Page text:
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The earliest documented record of the village is a charter from 709 which records the name Bretforton as it is still today. However, a Saxon deed from 714 gives the name of "Brotfortun" which meant "the ford with planks".
The village belonged to the Abbey of Evesham as outlying farmland, but with the loss of the Abbey during the 16th century Dissolution of the Monasteries, the manor was sold to its tenants. Some of the new class of land-owning yeomen built houses still standing in Bretforton today, from stone with mullioned windows or timber-framed.
Bretforton recorded a population of just over a thousand people in the 2001 census.
Two schools, a Pre-school and a First School, can be found in the village. The latter was opened in 1877 as Bretforton Board School and was extended in 1984. It takes pupils from age 4 to 10.
The village church - St. Leonard's - holds services and has a thriving band of bell-ringers who can be heard practising on Thursday evenings. The stained-glass windows date from many different times - medieval, Victorian, 20th century - and depict local events and features as well as more traditional religious representations.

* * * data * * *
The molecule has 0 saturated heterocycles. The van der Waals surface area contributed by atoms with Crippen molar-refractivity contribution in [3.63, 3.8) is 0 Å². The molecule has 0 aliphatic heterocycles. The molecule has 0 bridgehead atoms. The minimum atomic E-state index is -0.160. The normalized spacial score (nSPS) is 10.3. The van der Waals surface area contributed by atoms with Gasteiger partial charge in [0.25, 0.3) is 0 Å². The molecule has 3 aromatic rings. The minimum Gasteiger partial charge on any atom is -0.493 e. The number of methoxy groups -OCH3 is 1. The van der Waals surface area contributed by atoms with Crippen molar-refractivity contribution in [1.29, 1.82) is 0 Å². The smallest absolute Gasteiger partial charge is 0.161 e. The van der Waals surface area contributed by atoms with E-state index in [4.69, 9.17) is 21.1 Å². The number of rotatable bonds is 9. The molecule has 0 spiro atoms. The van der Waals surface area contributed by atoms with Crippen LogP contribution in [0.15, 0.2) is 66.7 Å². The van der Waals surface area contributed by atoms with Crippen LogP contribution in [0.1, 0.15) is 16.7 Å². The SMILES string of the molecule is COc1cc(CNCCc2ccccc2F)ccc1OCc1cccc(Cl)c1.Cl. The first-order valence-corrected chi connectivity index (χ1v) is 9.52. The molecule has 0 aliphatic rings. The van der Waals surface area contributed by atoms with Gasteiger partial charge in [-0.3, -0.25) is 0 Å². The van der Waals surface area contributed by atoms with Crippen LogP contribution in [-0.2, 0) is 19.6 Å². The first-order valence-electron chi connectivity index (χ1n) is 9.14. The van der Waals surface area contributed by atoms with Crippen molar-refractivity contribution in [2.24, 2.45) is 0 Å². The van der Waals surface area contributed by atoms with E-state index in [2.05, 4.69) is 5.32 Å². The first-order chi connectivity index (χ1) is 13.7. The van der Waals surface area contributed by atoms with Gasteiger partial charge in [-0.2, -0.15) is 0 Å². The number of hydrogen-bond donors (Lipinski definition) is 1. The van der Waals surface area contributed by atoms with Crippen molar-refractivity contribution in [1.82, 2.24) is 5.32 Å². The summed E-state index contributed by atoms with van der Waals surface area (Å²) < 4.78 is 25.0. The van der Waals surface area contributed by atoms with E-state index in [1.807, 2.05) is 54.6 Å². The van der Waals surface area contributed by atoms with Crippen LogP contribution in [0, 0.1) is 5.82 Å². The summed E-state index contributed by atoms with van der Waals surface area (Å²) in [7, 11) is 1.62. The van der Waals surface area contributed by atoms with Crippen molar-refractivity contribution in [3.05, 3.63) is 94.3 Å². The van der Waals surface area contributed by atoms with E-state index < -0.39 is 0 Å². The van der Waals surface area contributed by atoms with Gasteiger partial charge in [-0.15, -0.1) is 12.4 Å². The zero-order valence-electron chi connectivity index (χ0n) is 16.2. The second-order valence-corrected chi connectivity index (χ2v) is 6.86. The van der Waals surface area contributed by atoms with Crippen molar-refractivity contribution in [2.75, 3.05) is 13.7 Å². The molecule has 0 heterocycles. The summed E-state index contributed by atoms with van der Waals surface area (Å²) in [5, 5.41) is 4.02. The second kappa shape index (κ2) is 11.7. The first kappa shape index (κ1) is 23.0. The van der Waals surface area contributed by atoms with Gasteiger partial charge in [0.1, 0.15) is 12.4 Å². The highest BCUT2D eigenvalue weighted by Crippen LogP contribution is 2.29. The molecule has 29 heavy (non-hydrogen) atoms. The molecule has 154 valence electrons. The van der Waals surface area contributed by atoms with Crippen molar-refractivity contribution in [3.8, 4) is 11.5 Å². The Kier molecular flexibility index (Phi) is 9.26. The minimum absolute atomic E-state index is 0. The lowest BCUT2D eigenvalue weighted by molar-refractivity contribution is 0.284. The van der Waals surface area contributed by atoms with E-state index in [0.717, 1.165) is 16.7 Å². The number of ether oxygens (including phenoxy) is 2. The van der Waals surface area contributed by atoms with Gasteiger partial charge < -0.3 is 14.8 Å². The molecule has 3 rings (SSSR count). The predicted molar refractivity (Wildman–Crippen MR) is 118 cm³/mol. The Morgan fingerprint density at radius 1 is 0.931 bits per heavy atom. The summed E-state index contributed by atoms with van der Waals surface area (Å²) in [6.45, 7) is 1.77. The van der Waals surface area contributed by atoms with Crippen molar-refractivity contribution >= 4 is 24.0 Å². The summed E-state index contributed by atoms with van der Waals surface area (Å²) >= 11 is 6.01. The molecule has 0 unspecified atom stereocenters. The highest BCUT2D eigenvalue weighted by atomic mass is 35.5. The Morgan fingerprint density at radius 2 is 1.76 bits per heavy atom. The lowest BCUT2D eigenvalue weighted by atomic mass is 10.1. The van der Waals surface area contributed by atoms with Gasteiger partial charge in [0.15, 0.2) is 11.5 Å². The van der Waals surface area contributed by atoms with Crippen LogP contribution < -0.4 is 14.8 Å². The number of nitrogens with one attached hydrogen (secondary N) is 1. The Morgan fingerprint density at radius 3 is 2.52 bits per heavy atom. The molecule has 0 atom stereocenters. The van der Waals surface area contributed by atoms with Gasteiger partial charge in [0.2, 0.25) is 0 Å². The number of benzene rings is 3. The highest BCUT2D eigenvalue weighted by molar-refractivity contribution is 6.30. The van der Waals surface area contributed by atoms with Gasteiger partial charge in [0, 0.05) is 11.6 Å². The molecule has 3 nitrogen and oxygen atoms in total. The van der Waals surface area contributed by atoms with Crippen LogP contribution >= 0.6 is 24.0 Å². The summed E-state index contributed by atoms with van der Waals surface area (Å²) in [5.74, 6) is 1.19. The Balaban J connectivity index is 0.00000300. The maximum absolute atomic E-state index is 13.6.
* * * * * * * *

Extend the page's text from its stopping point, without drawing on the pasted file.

Bretforton is very proud of the iconic Fleece Inn which is owned by the National Trust and is a wonderful place steeped in tradition all year round - from the Morris dancing of Boxing Day, through the blossoming orchards of the summer, to the November Bonfire.
The sporting traditions of the village are strong with both a cricket and a hockey team.
In recent years a Community Shop has been built and is run by volunteers from the village. Stocking all everyday necessities it is also a great place to meet villagers and stop for a coffee and a slice!